First the good news: Paul is the most entertaining comedy released in the last six months; written by and starring Simon Pegg and Nick Frost, it sees the duo reprise another version of their amiable bromance that’s been featured in all their collaborations with director Edgar Wright and is an entertaining Sci-Fi romp aimed at fans of the genre.
However as this is the first project the pair have made without their regular collaborator it inevitably bares comparison with Shaun of the Dead, Hot Fuzz and Spaced and in comparison to those projects, Paul is found wanting, as while this is a funny, undemanding SF road-movie it doesn’t at any point transcend the genres it simultaneously wants to be part of and lampoons to equal degrees.
Paul is the most entertaining comedy released in the last six months partially because the last six months have been pretty fallow with no other decent comedies released to meet the only above average standard of this film. However seven months ago, Edgar Wright released his first film made without Pegg and Frost, Scott Pilgrim vs. the World which was one of the finest films released in the last year and definitely the funniest. Suffice to say, Simon Pegg is only as good as his collaborators, so being directed here by Greg Mottola (Superbad), and surrounded by co-stars Sigourney Weaver and Jason Bateman, means in general the film is of a relatively high standard but Mottola never strives to make a film any better than the wastrel stoner schtick that he’s made a career from.
The film sees Pegg and Frost as a pair of SF / comic book fans travelling by camper van through Middle America following a trip to Comicon in San Diego. On the road they come across Paul, a four foot stereotypical grey alien who’s been held against his will in Area 51 for the past four decades and take him into their care. The film ambles across the American landscape with Jason Bateman on their trail as a ‘man in black’ under the orders of an off camera (until the final reel) Sigourney Weaver with a pair of hapless cops and a cosseted Christian girl they inadvertently kidnap, caught in the middle.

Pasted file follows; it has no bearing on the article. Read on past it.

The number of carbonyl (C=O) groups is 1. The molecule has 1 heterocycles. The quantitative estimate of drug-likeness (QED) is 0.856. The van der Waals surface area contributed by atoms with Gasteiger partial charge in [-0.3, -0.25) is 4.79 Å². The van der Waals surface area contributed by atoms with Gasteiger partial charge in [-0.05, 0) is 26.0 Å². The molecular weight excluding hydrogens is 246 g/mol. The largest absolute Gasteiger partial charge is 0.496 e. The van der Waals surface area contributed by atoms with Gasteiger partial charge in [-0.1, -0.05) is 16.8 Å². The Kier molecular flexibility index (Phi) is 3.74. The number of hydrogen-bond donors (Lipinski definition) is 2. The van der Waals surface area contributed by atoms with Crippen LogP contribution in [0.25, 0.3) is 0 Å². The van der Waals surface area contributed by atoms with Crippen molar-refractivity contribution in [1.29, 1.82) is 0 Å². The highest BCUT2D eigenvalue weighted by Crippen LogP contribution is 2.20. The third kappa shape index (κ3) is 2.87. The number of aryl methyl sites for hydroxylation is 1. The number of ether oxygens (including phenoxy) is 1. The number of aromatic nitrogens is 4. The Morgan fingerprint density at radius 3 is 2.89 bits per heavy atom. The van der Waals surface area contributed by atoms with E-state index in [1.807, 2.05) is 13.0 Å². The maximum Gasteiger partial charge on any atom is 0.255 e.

Pegg, Frost and Paul (voiced by Seth Rogan) have amusing misadventures on the road, off the road and in local towns with a huge number of SF references peppering the script and soundtrack (the funniest gag has a country and western band in a hick bar play the Cantina music from Star Wars). All the above guarantees a fair number of laughs per scene, but the problem is that you see 90% of the gags coming and expect far more from everyone involved who only have ended up making a film that is aimed at a generation that hasn’t really grown up. Indeed, if the film had less swearing and violence, it would have been a great kids movie.
The mini Arrested Development reunion this film also stands as – Bateman, a cameo by Jeffrey Tambor and director Mottola (who shot three episodes of the series) – reminds us that while it’s nice to watch an undemanding film that ticks many of the right boxes, like Pegg and Frost, everyone involved is capable of making comedy that is far more intelligent and sophisticated than what’s on offer here.
Perhaps lured by the attraction of the wide American open road (that inexorably leads to Close Encounters’ Devil’s Tower in Wyoming), Pegg and Frost were happy to dumb down their script for a US audience, which inevitably would have been sharpened by Wright if he’d directed this film, but occasionally this even leads to a sour note, such as the supposedly bisexual Paul’s casual homophobia when asking the pair about the nature of their relationship (something that is the stark opposite of having an endearing gay supporting character among the leads of Scott Pilgrim).
Overall, I can cautiously recommend the film – it’s at least the best comedy out at the cinema at the moment – but you’ll enjoy it more if you go in with lowered expectations…
You can hear a recording of the Paul press conference featuring Pegg, Frost, Weaver, Bateman, Mottola and more here…